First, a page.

Proposition bets by nature are relatively vague, in that there’s no universal definition, but they can best be described as wagers that are decided with no regard to the final score of a sporting event. These are generally one-off “propositions” on the biggest games of the year, as well as on non-sporting events. Literally hundreds of different proposition bets are available for the Super Bowl, ranging from the length of the National Anthem and how many passing yards a particular quarterback racks up to how many times a particular coach or owner is shown on television. The amount of money a particular film grosses on opening weekend is also considered a proposition bet, as are the number of states a presidential candidate wins during the election and the first person to be voted off a television show.
In short, a universal definition among bettors isn’t really necessary. A bettor with a wager on an event may view it as a proposition bet, while another bettor with the exact bet may not, but it really doesn’t matter, as it’s the bet that is important here and the two will win or lose together, regardless of what they call it.
Some proposition bets have grown to legendary status over the years, either due to their ingenuity or the popularity of the event. We’ll look at several of the most-well known here.
In 1980, gasoline was $1.19 a gallon, Ronald Reagan was elected president, the United States boycotted the Summer Olympics and VCRs in their infancy cost upwards of $600, but the big news for many people was the shooting of J.R. Ewing on the television show “Dallas.” Always one to see an opportunity, Castaways sportsbook director Sonny Reizner offered odds on “Who shot J.R.?” and thousands of people placed bets on who the villain was.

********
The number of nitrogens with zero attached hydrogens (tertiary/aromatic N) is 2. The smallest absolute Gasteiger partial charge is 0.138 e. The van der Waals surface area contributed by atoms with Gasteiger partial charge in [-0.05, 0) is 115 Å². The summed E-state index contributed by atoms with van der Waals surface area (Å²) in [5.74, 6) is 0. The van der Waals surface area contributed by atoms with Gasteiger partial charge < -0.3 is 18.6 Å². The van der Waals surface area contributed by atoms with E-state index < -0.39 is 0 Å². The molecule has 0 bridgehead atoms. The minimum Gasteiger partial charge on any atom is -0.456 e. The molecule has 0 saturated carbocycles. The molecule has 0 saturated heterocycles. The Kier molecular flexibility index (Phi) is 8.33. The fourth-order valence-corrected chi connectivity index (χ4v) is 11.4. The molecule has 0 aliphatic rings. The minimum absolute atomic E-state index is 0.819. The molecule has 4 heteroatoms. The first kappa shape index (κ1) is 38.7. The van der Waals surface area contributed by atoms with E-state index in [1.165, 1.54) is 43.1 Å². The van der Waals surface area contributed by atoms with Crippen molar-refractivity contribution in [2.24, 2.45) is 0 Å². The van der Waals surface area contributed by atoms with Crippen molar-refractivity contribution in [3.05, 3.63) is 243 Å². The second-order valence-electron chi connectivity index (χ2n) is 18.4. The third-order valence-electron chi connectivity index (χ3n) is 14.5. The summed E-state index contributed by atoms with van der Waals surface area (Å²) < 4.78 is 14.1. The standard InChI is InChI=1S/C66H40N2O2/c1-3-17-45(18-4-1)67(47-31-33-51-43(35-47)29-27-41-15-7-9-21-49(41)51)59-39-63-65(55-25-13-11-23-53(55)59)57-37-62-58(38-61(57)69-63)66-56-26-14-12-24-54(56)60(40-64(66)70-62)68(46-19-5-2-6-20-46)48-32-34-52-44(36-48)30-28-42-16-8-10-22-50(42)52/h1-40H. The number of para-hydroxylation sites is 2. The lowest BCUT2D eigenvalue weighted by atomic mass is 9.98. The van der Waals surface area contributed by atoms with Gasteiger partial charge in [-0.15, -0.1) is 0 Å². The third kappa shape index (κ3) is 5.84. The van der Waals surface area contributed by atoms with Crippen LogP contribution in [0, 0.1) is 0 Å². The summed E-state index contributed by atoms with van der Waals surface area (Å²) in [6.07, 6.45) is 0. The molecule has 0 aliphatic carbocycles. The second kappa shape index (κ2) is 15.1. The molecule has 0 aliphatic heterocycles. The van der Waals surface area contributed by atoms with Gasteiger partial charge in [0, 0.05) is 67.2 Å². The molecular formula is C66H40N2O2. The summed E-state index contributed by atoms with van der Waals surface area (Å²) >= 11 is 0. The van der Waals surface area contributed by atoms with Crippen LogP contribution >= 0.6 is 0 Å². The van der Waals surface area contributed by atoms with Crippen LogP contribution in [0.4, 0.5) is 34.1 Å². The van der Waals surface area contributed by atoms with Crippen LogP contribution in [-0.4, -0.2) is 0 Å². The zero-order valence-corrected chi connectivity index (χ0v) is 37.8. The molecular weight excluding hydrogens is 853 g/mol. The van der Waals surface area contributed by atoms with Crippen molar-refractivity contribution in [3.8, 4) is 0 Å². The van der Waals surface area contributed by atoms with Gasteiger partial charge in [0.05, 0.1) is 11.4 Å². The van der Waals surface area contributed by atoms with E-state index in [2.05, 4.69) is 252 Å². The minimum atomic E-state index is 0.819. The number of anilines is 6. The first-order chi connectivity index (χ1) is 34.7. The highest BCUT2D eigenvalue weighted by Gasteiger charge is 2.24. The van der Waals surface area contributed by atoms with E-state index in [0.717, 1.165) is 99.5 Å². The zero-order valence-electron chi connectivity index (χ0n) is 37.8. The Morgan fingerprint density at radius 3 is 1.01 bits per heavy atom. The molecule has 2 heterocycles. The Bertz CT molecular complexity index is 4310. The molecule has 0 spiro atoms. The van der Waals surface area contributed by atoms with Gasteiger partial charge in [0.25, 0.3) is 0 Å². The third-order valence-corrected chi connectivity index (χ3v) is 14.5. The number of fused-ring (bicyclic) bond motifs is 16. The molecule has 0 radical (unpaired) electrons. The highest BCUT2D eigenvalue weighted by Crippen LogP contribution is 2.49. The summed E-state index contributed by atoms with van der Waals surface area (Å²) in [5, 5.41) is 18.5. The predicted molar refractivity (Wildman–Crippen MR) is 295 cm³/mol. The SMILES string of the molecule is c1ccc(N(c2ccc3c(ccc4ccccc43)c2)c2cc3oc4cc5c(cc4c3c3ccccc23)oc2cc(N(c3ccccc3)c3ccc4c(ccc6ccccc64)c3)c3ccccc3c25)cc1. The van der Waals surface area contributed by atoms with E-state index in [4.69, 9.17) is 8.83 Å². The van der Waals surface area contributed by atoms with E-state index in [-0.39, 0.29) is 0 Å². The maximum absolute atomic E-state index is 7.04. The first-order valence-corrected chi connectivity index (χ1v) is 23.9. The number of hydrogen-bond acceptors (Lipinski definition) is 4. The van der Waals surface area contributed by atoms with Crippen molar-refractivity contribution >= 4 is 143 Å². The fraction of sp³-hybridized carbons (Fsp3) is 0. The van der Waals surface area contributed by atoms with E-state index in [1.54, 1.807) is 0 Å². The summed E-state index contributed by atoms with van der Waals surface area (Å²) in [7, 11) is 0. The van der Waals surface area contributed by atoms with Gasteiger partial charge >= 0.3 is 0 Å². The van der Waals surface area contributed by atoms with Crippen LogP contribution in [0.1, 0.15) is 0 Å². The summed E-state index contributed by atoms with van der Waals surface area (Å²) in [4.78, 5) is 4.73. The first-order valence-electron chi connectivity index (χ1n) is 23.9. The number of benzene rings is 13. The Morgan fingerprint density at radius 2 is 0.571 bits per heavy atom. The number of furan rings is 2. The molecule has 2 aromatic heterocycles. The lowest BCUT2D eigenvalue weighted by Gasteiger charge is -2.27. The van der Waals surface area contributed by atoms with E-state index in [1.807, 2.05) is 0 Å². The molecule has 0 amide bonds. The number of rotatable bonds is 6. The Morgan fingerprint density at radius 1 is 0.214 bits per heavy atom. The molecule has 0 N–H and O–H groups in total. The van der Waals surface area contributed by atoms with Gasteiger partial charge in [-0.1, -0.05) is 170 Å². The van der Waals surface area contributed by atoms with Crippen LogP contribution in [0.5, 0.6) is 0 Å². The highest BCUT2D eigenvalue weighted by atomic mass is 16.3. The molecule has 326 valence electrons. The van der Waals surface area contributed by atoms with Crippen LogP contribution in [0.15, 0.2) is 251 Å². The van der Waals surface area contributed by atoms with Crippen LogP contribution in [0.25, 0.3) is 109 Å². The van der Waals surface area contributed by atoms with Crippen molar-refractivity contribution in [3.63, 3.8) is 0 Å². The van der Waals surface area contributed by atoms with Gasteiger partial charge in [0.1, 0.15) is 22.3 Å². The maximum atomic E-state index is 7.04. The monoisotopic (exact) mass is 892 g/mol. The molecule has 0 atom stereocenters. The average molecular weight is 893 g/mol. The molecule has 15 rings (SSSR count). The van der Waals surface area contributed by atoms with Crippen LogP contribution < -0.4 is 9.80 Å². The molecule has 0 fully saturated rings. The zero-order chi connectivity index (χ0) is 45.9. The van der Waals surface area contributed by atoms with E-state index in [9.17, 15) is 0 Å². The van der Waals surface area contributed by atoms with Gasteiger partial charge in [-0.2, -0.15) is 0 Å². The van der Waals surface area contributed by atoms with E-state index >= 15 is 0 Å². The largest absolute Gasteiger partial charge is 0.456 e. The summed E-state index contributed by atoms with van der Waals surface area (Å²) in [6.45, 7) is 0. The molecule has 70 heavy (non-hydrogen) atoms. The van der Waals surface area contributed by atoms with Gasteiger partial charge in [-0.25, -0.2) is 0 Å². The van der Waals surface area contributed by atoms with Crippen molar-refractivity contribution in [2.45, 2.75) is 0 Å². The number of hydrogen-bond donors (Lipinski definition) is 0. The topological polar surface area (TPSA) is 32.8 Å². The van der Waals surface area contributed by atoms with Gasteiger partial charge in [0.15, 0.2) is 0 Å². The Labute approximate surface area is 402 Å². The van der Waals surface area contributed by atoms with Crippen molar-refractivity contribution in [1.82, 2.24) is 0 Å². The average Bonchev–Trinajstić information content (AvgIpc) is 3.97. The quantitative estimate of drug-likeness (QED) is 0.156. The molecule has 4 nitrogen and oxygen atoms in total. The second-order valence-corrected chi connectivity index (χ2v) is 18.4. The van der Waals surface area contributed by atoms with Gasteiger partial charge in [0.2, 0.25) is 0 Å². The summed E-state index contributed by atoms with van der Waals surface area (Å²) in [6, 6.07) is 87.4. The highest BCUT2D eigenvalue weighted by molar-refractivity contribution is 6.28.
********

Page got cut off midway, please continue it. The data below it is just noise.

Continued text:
Reizner was no dummy and realized that the Nevada Gaming Control Board wasn’t likely to look upon his bet favorably, so he attempted to present it as a sports bet by offering 500-to-1 odds that Dallas Cowboys coach Tom Landry was the shooter, but the GCB wasn’t impressed and ordered the bet be taken down and all wagers refunded. But it was great publicity for Reizner and the Castaways.
Five years later, the Chicago Bears and their Super Bowl Shuffle were the talk of the sports world, with rookie defensive lineman William “the Refrigerator” Perry receiving a good deal of attention. Chicago coach Mike Ditka used the 325-pound rookie in the backfield on occasion during the year and he actually scored two touchdowns on five carries during the 1985 season. Ditka said Perry wouldn’t see the ball in the Super Bowl, but that didn’t stop bettors from wagering that Perry would score and his odds dropped all the way down to 2-to-1 by kickoff. With Chicago cruising to a 37-3 third-quarter lead over the New England Patriots, Ditka changed his mind and gave the ball to Perry, who scored (the Bears beat the Pats 46-10). Las Vegas sportsbooks lost quite a bit on the proposition, but received plenty of publicity and this bet marked the beginning of the Super Bowl proposition craze.